If Flowers signs the tag and immediately claims his guarantee, the Patriots can then exclusively negotiate with Flowers for the next month on a long-term deal to reduce his 2019 cap hit. If all else fails, they can still shop him. While Flowers wouldn’t get back the return that a tagged Jared Allen got in 2008 (a first-round pick and two third-round picks), it would most certainly be more valuable than a 2020 compensatory third round selection. Look for a return that ranges from Matt Cassel (34th overall pick) to Corey Williams (56th overall pick).
Bill Belichick has never franchise tagged a defensive end; he traded Richard Seymour for a first-rounder before it even got to that. And for that reason, I’m extremely skeptical that he would actually entertain this idea; but it could serve as a Hail Mary option if New England is hellbent on keeping Flowers in a Patriots uniform.
The argument for Stephen Gostkowski
Despite some patches of inconsistency over the duration of his last long-term contract, Stephen Gostkowski remains an elite kicker. Anyone that’s clamoring for a replacement just needs to look at kickers around the league to see how bad the depth is. The two teams that thought they had franchise kickers and signed them to deals with multi-year guarantees will probably have to release them and just take the loss. You never know just how good your kicking situation is until you have to withstand a full season of Chris Boswell or Cody Parkey.
The Patriots have essentially only needed two kickers since 1996 and I fully expect that continuity to remain. Franchise tagging Gostkowski for about $5 million and then negotiating a long-term deal seems like the most likely option for the Patriots — one that would leave them with enough cap space to be able to retain one of the Brown/Flowers duo.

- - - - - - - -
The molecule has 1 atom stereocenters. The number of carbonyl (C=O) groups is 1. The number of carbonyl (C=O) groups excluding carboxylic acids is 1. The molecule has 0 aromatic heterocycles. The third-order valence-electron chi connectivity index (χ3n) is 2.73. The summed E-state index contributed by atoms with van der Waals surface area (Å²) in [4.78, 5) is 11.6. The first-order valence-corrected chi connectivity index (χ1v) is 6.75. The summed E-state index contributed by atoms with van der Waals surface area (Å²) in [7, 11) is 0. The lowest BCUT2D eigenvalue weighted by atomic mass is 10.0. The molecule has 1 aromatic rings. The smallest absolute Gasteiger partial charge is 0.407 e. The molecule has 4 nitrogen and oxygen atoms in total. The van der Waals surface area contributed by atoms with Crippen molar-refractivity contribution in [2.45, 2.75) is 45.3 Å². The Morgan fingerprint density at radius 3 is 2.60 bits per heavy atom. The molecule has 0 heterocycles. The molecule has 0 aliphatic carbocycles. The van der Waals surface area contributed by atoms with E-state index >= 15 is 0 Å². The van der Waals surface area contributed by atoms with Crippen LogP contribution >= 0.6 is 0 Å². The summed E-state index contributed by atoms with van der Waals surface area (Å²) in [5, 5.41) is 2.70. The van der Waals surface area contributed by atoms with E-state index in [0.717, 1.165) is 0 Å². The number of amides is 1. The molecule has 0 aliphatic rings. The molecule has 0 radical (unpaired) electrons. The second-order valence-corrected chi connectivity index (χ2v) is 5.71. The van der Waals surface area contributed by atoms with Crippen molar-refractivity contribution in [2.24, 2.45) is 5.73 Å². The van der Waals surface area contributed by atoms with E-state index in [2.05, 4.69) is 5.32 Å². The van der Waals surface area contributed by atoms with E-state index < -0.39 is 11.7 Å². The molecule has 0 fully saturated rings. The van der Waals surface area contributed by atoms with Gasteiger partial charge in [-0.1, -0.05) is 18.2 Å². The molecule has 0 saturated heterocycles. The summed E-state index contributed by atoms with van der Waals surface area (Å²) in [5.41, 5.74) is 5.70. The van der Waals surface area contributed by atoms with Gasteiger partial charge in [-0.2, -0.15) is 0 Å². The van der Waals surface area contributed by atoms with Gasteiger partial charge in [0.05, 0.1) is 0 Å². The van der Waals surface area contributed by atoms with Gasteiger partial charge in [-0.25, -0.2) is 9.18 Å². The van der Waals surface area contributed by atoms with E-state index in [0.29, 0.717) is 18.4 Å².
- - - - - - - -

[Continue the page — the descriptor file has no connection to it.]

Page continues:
Belichick has been aggressive in using the franchise tag on his kickers in the past, tagging Vinatieri twice and Gostkowski once back in 2012. Gostkowski turned 35 in January and is already older than Vinatieri when the Patriots let him walk when he was 34, but there’s really no evidence that the Patriots would rely on the draft to replace Gostkowski. The 2019 NFL Draft is not expected to be especially good for kickers.
All in all, tagging Gostkowski seems like the most probable and the safest option for the Patriots, especially when factoring in cap situation and Bill Belichick’s previous history. But as New England’s championship window comes to a close, aggressively making moves to retain their best defensive player would make sense.
They’ve already made several significant upgrades and upgrade attempts over the last couple years, especially at the wide receiver spot. Can the Patriots afford to lose their best defensive player and the only guy on the defensive line that can generate the pressure needed for their aggressive press-man scheme?
So while I wouldn’t expect a scenario where Flowers is tagged, I firmly believe that tagging him is the only chance the Patriots have at keeping him. As always, in Belichick we trust.